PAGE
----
sehepunkte 24 (2024), Nr. 3

Erik Linstrum: Age of Emergency

We have come a long way from the historiographical view of the immediate post-colonial decades that Empire was virtually absent in the daily life of Britons in the metropole. Pioneering work such as by John M. MacKenzie, Anne McClintock or Catherine Hall have long revised this view. In recent years, interest in this question appears to have been revived, with scholars increasingly opting to explore specific themes and uncovering the whole ambiguity and complexity of the subject. The book by Erik Linstrum, Associate Professor of History at the University of Virginia, is an outstanding example of this. Linstrum, who has previously written a prize-winning monograph on psychology in the British Empire, explores here how the violence of the colonial wars at the end of the British Empire (the focus is nearly exclusively on the wars in Malaya, Kenya and Cyprus) was present in quotidian life in Britain in the 1950s and 1960s. The author also aims here to connect to more recent work on British decolonisation which challenges the view that it had been a relatively smooth and comparatively less violent process. Linstrum's specific argument, however, is that this violence, though geographically distant, was always quite present in British metropolitan society; it was 'a fact of life in postwar Britain' (1). In his introduction, Linstrum convincingly rejects the still-common view that simple denial was the predominant way of dealing with this, or that the state and censorship had largely shielded such violence from view. Instead, the 'challenge for the British people was to find ways of living with the violence that they could not simply ignore' (4).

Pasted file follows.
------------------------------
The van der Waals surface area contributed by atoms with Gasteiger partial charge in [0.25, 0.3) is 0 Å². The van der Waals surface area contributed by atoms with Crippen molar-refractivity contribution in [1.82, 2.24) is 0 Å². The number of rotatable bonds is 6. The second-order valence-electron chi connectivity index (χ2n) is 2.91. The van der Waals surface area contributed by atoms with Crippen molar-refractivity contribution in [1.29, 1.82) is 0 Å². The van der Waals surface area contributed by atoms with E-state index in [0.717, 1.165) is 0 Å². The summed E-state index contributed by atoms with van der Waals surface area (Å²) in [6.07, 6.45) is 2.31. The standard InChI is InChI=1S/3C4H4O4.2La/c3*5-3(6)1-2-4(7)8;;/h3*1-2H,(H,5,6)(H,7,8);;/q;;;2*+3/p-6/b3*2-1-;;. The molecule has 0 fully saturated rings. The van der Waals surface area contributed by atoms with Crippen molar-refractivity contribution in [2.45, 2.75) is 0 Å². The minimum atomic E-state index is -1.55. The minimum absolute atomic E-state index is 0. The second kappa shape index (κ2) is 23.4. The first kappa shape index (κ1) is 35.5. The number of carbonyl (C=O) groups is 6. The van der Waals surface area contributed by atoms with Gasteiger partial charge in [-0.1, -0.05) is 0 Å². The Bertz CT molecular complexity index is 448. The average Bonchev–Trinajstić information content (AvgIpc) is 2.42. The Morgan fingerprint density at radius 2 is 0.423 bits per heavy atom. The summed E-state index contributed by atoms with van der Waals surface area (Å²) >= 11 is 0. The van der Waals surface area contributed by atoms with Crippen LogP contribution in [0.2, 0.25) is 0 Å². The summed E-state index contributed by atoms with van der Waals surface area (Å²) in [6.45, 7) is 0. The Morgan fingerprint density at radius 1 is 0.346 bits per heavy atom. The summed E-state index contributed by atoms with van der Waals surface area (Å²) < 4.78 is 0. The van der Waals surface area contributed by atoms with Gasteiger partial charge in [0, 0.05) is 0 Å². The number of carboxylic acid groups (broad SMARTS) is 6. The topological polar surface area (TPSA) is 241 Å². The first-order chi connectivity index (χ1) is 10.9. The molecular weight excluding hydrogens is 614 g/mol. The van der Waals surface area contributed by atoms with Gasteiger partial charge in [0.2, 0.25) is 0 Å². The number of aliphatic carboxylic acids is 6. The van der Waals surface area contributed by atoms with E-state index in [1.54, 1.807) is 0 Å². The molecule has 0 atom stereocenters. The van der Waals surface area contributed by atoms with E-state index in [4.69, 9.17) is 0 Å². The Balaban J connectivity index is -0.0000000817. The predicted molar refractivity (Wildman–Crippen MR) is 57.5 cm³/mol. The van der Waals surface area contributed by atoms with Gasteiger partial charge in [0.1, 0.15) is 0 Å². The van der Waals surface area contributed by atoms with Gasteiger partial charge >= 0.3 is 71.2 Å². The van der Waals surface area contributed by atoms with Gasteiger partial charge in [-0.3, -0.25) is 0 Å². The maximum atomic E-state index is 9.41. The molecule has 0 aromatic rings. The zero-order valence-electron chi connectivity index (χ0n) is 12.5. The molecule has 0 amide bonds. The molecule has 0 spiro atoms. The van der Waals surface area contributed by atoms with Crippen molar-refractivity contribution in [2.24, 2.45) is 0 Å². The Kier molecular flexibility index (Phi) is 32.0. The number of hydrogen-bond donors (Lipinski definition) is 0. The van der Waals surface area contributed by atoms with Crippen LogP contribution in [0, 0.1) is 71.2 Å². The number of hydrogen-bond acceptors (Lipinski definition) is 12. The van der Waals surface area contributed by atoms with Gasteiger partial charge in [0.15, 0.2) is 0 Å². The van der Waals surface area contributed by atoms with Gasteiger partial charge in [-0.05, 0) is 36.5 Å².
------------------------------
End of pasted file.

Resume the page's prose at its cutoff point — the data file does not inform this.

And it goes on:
By and large, Linstrum identifies three strategies used to deal with the uncomfortable truths about colonial violence. The first was to cast doubt on facts about violence. The second was to distinguish between knowledge of violence and the duty to act on it, citing the supposed risk of speaking up to authority. The third was to celebrate visions of racial struggle or aestheticise the grim fatalism of dirty wars (9-10). For theoretical underpinning, the author here does not add specific concepts of his own, but instead concisely discusses in the introduction the existing work on secrecy and on human ways of coping with uncomfortable knowledge. As the book makes clear, the strategies employed were remarkably successful for most Britons. While knowledge about atrocity reached them, they found ways of going on with life without too much consequence.

Over five chapters, Linstrum discusses how knowledge about colonial violence reached British society via the different media and in what manner this violence was framed in each case. A first chapter serves to present organisations, actors, forms and languages of dissent and thus to demonstrate that the acceptance of colonial violence in metropolitan Britain did not need to be self-evident. Writing in always fluent prose, the author goes through the media of letter-writing, newspaper, radio and television reporting, theatre productions and television shows. The succession of quotes and episodes that Linstrum interweaves into his narrative (the endnotes testify to the impressive variety and scope of the material consulted) are generally highly intriguing and relevant and Linstrum is masterful in teasing out the moral subtexts of each. His feel for the ambiguity and nuances of the subject are also commendable. He notes the temporal specificities of the age: while some of his findings would certainly also apply to earlier periods, there are also a number of particularities to the time period after 1945: not only new technologies, but also for instance the memory of fascist violence and the mass use of conscripts in colonial conflicts.